Education Policy Outlook Highlights: Denmark


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  Last update 11 April 2014  
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Denmark’s educational context

Students: Denmark’s performance on PISA 2012 is higher than average in mathematics and at around the OECD average in reading and science. PISA results have decreased in mathematics over the years, but remained unchanged in reading and science. The impact of students’ socio-economic background on mathematics performance is similar to the OECD average, but immigrant students are at higher risk of poor performance. The education system has a number of features that promote equity, including a high proportion of students enrolled in early childhood education, low grade repetition and comprehensive schooling until age 16. Upper secondary graduation rates are high, as are enrolment rates for vocational education and training (VET), but dropout from VET is also high. Tertiary education is accessible to all, through policies such as a publicly funded grant and loan scheme. In the OECD Survey of Adult Skills, adults in Denmark demonstrate below-average literacy skills and above-average numeracy skills compared to the average across participating countries, with younger adults scoring around the average. Unemployment rates in Denmark in 2011 were below the OECD average.

Institutions: Students and teachers both report positive learning environments. Teachers are trusted professionals with fewer teaching hours than the OECD average and good salary conditions, but they receive less feedback and fewer professional development opportunities than the OECD average. At primary and lower secondary levels, teachers follow a pre-service teacher training programme of four years including a teaching practicum; at upper secondary level, it is a six-year training programme, also including a teaching practicum. School principals in Denmark are less active as pedagogical leaders than on average across OECD countries. There has been progress in recent years to foster a culture of evaluation and assessment, and a national framework is being developed, guided by national objectives for student achievement. Schools and municipalities need further support to build their capacity to analyse and use data for improvement.

System: The Ministry of Education sets national priorities, and most education decisions in primary and lower secondary schools (Folkeskole) are carried out by the 98 municipalities. Upper secondary schools and post-secondary educational institutions are self-governing. Denmark invests a substantial amount of public resources on education and prioritises funding to meet local needs. Spending at all levels of education is above the OECD average, with a low share of private expenditure on education compared to the OECD average.

Key policy issues

Denmark’s education performance can be nurtured by setting clear education objectives to guide a decentralised municipal environment while maintaining equitable practices and supporting performance for low performers and students with immigrant background. Strengthening the quality of VET to improve completion rates is also important. Other priorities for Denmark include ensuring that teachers and principals have quality support, feedback and professional development opportunities and that principals take a more active pedagogical role. Completing a framework for evaluation and assessment and using the results in schools are also considered priorities. Building the capacity of municipalities and schools to implement national strategies at the local level and optimising resources in a decentralised context are key issues.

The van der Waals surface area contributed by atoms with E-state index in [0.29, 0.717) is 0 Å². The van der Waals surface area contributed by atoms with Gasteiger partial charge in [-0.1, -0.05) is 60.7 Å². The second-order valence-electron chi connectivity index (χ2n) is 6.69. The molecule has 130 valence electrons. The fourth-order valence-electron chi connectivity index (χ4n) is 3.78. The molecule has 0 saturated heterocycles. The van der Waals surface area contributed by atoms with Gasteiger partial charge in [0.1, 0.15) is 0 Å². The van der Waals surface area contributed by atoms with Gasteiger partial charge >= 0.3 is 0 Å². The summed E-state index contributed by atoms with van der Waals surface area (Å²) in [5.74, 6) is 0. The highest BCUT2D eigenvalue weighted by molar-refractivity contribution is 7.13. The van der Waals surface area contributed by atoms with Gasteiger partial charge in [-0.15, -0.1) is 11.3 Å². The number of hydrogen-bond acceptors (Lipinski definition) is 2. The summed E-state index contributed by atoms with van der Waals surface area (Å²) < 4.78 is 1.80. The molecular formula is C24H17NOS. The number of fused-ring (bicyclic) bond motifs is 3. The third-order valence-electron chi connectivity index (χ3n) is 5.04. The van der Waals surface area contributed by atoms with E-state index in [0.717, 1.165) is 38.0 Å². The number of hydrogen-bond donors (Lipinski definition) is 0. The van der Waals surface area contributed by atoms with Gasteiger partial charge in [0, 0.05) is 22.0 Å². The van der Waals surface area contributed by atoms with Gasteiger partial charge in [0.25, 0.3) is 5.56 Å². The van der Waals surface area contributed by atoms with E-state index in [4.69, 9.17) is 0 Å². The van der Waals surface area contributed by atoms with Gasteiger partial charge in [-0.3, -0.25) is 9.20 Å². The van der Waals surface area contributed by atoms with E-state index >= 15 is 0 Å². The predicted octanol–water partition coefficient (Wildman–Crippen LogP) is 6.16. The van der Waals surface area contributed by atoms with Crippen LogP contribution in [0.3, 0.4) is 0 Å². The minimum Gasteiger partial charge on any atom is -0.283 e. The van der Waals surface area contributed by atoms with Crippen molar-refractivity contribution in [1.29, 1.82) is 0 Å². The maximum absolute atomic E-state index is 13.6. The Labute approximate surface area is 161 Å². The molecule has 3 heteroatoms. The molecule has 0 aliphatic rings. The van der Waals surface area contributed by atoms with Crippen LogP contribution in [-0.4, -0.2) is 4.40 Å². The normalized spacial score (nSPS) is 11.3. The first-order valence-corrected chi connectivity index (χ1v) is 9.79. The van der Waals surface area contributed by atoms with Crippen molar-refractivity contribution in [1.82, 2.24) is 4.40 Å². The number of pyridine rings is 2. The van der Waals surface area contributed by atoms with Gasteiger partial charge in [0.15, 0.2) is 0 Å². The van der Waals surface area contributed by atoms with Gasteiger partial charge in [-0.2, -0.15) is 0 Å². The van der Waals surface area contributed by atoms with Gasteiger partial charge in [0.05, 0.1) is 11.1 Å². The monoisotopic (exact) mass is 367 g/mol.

Recent policy responses

In 2010, Denmark introduced a mandatory assessment of language development for all three-year-olds to diagnose possible language problems before children start school.

Several reforms in process aim to help reduce dropout among VET students, by providing increased flexibility across the system and upper secondary vocational programmes that allow students to access higher education. A new policy agreement, Better and more attractive vocational education and training programmes (VET) (Bedre og mere attraktive erhvervsuddannelser, 2014), aims to provide a more attractive supply of VET programmes.

Efforts to improve schools include a major reform of teacher education to develop a bachelor’s programme based on modules, with greater autonomy for colleges to deliver the programme. In addition, a new reform to be implemented in 2014 aims to strengthen the performance of Danish schools by modifying the organisation of the school day, introducing more optional and sports activities and providing more training for teachers and school leaders.

To clarify national priorities, in 2011, the government introduced a platform designed to improve educational outcomes for all Danish students. It sets specific targets for 2020, including achieving upper secondary completion rates of 95% and tertiary enrolment and completion rates of 60%.

Denmark achieved above average performance in mathematics in PISA 2012, and the impact of socio-economic status on attainment (16.5%) is above the OECD average of 14.6% (see the interactive chart below). Reading and science performance is around the OECD average. Denmark’s performance in reading and science did not change significantly across years, but mathematics performance decreased between 2003 and 2012. Since 2000, there is a smaller performance gap between top and low performers compared to most other countries.


The proportion of 25-34 year-olds with at least secondary education attainment in Denmark is nearly at the OECD average (80% compared to the OECD average of 82% in 2011), and tertiary education attainment reached the OECD average of 39% in 2009 (see the interactive chart below).



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